Father, today there are dozens of people and groups the CEO could contact with an eye to the future.  Greed, treachery and basic self-centeredness are prolific in our culture which makes front loading the investment in any relationship a risky proposition.  I bless this office and this land with the ability to hear the Spirit clearly about where the good relational investments are.  May the CEO have extraordinary success in positioning herself in the community, because she can hear the Spirit exceptionally well from this place.

One of the major issues in any profitable company is determining what degree of liquidity is ideal.  Retained earnings are taxed which drives the majority of economic advisors to push endless strategies for deferring taxes by making the profits appear to be spent.  They trust in the borrowing power of the company to come up with cash if it is needed.

Nehemiah did not know he would be rebuilding Jerusalem in the context of extreme political fragmentation and opposition.  But something in him caused him to accrue wealth and to retain it in a quasi liquid form which is uncharacteristic of great investors.   When it was time to drain the swamp of corruption in Jerusalem’s government, he did it by funding the executive branch of the government out of his personal wealth for 12 years so that he was totally independent of the power brokers who might try to bully him with budgetary mechanisms.  His strategy of high liquidity allowed him to accomplish the unthinkable, because of his independence.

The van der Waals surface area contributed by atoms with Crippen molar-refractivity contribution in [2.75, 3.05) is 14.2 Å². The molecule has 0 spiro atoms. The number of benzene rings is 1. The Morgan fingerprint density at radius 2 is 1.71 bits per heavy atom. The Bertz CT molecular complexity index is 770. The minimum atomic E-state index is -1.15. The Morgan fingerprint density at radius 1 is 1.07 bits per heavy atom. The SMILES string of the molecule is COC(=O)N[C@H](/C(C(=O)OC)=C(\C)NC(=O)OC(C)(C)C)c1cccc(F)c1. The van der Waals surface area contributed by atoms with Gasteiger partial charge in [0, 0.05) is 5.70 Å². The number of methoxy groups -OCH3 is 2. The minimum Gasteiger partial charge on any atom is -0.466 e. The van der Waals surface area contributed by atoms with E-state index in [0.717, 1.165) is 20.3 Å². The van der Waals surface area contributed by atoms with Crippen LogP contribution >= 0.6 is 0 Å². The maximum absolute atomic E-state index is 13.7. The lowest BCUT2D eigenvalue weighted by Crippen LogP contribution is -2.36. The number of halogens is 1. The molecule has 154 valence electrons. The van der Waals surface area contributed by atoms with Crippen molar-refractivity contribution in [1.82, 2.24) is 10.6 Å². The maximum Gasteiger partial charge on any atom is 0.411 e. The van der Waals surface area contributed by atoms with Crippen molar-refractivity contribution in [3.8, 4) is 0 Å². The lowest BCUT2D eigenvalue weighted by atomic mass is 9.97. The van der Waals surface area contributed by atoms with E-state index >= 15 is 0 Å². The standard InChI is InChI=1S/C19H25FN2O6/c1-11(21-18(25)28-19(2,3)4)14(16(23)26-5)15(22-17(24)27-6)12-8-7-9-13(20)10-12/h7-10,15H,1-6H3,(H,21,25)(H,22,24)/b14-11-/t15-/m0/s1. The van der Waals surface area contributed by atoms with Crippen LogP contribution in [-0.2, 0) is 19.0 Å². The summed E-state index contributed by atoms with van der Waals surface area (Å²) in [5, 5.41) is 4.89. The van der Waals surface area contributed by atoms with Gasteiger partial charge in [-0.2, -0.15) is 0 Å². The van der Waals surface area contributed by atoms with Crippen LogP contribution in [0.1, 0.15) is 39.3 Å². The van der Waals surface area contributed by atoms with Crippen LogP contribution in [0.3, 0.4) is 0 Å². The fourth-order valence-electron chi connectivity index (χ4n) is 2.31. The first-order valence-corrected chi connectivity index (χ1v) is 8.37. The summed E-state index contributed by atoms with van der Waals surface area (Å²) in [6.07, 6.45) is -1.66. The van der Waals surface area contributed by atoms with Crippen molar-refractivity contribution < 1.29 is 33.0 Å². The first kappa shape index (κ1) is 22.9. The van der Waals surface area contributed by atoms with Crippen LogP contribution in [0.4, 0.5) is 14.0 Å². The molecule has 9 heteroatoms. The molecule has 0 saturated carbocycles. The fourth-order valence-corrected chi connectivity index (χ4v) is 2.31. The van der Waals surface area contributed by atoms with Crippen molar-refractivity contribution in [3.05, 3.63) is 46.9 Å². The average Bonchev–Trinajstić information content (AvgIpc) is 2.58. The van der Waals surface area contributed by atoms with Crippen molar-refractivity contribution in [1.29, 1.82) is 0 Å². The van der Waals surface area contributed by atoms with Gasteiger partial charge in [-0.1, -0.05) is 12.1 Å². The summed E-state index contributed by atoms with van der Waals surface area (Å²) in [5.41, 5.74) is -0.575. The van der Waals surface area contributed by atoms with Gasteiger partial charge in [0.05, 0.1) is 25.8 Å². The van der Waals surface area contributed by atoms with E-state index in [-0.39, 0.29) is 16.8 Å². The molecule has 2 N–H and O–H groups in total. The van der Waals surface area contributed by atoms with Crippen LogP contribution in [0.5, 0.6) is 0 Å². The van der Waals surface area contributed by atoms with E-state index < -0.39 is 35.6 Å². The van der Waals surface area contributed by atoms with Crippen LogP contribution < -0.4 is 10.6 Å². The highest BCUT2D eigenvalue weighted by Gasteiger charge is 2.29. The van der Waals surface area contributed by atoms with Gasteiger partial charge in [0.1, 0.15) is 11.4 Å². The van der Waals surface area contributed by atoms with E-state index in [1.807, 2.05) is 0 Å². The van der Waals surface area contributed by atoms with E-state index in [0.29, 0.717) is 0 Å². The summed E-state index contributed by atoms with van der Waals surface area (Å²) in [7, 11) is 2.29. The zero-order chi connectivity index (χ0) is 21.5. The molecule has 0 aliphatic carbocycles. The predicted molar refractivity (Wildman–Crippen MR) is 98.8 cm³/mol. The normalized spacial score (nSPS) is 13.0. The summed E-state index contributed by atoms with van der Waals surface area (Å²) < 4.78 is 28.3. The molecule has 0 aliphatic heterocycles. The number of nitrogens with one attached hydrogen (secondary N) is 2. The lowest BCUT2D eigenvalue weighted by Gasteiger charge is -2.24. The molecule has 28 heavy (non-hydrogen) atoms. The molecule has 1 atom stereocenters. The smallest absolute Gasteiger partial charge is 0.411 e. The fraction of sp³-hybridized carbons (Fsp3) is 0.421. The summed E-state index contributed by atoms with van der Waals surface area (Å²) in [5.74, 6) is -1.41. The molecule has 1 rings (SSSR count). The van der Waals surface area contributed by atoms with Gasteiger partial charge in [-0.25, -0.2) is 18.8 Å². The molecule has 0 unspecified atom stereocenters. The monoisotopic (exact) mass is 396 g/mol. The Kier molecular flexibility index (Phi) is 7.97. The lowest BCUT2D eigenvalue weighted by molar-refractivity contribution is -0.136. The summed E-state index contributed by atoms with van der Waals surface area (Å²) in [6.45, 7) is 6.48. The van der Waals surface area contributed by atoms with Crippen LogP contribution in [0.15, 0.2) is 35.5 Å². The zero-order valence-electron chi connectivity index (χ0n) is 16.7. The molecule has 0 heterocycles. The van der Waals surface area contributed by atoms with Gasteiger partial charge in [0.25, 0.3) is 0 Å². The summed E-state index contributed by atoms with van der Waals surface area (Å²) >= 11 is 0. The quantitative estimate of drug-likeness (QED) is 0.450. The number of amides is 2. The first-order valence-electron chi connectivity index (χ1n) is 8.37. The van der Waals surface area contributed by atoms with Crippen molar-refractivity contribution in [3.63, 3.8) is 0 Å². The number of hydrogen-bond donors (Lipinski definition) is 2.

Father, I bless this land with uncommon wisdom about the allocation of profits.  There is the shrill, piercing sound of the world’s wisdom at all times.  There are the conflicting demands of the sundry stakeholders.  I bless this land with being imprinted with the wisdom of God regarding discretionary spending.  Let God’s financial principles be imprinted on the land, and let the CEO’s spirit hear Your Spirit more loudly than the siren calls of the culture.

Understanding that the core product of a company should flow from its design, not from the economic vagaries of the marketplace is a huge part of strategic positioning for the future.  There are many kinds of widgets that you could manufacture with the resources you have, but only a few of those will also be growing your people in the core competencies of your design, so that you can step into the golden opportunity when it comes your way, and do something you have never done before, with excellence.

Lebanon is an example of that.  As a nation, they are redemptive gift of Exhorter.  One of the core competencies of the Exhorter gift is exceptional presentation.  They had honed those skills in their nation to a very high degree.  When God was ready to build the Temple in Jerusalem, He used heaven’s architect, Israel’s gold, silver and bronze, and Lebanon’s finishing skills.